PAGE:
Carly Fiorina accused of 'ambushing' pre-school children for anti-abortion rally
Republican presidential candidate Carly Fiorina (Marc Nozell/Flickr)

Carly Fiorina has been accused of “ambushing” a group of children, after she ushered pre-schoolers, who were on a field trip to a botanical garden, into an anti-abortion rally in Des Moines.

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On Wednesday, the former Hewlett-Packard chief executive embarked on a day of campaigning across Iowa , in an attempt to boost her ailing presidential campaign.

The alleged ambush occurred when Fiorina hosted a “right to life” forum at the Greater Des Moines botanical garden. Entering the rally, before a crowd of about 60 people, she directed around 15 young children towards a makeshift stage.

The problem, one parent said, was that the children’s parents had not given Fiorina permission to have their children sit with her – in front of a huge banner bearing the image of an unborn foetus – while she talked about harvesting organs from aborted babies.

“The kids went there to see the plants,” said Chris Beck, the father of four-year-old Chatham, one of the children Fiorina appeared with. “She ambushed my son’s field trip.”

Fiorina has made abortion a central plank of her campaign, seizing on videos distributed by an anti-abortion group that purported to show staff members from the women’s healthcare provider Planned Parenthood discussing the sale of foetal tissue. The accuracy of the videos and of her claims about them has been disputed .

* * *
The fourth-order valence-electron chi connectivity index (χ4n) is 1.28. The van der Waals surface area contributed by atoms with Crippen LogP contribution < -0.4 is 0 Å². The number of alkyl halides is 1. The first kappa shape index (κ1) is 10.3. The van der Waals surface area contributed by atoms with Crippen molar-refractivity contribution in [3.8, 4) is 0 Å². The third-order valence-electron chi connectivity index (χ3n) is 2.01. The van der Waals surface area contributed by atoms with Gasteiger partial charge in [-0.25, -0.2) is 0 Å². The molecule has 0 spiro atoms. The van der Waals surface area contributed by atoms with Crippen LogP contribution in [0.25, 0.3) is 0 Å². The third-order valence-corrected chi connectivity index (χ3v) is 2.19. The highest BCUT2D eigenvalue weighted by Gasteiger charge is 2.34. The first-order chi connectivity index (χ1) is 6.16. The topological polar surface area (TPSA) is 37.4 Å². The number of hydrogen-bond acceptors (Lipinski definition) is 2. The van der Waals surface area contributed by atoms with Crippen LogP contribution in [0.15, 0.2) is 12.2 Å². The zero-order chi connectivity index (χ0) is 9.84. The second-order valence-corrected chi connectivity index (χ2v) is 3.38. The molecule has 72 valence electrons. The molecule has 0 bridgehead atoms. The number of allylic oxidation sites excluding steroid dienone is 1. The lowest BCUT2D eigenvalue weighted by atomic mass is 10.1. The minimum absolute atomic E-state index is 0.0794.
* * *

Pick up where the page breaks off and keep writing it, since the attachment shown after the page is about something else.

Beck, who lives in Ankeny, north of Des Moines, said he was not asked if Fiorina could interact with the children, or whether she could take them into her rally. He said the first he knew of it was when his childcare provider told him the children had encountered the candidate at the botanical garden.

“Taking them into a pro-life/abortion discussion [was] very poor taste and judgment,” Beck said. “I would not want my four-year-old going to that forum – he can’t fully comprehend that stuff. He likes dinosaurs, Teenage Mutant Ninja Turtles and Transformers.”

During the rally an anti-abortion activist, carrying a scale model of four-month-old foetus, joined Fiorina at the front of the room.

“This is the face of abortion,” the activist told the crowd as Fiorina looked on. The foetus model was sucking its thumb.

In answer to a detailed series of questions from the Guardian, a Fiorina spokeswoman said in an emailed statement: “We were happy that these children chose to come to Carly’s event with their adult supervisor.”

Fiorina’s day had begun inauspiciously. She hosted an 8.30am Coffee with Carly event in Guthrie Center, a town of about 1,500 people, 40 miles west of Des Moines.

The coffees were served in Prime Time cafe, on Guthrie Center’s high street. Outside there was snow on the sidewalks, slush on the roads. Inside were about 15 people, huddled in a dimly lit back room.

The crowd were seated at round wooden tables on a dark green carpet. They faced a banner carrying Fiorina’s campaign slogan: “It’s time to take our country back”. According to Fiorina, there are six steps to taking our country back. They include “standing for life” and “radically simplifying our tax code”.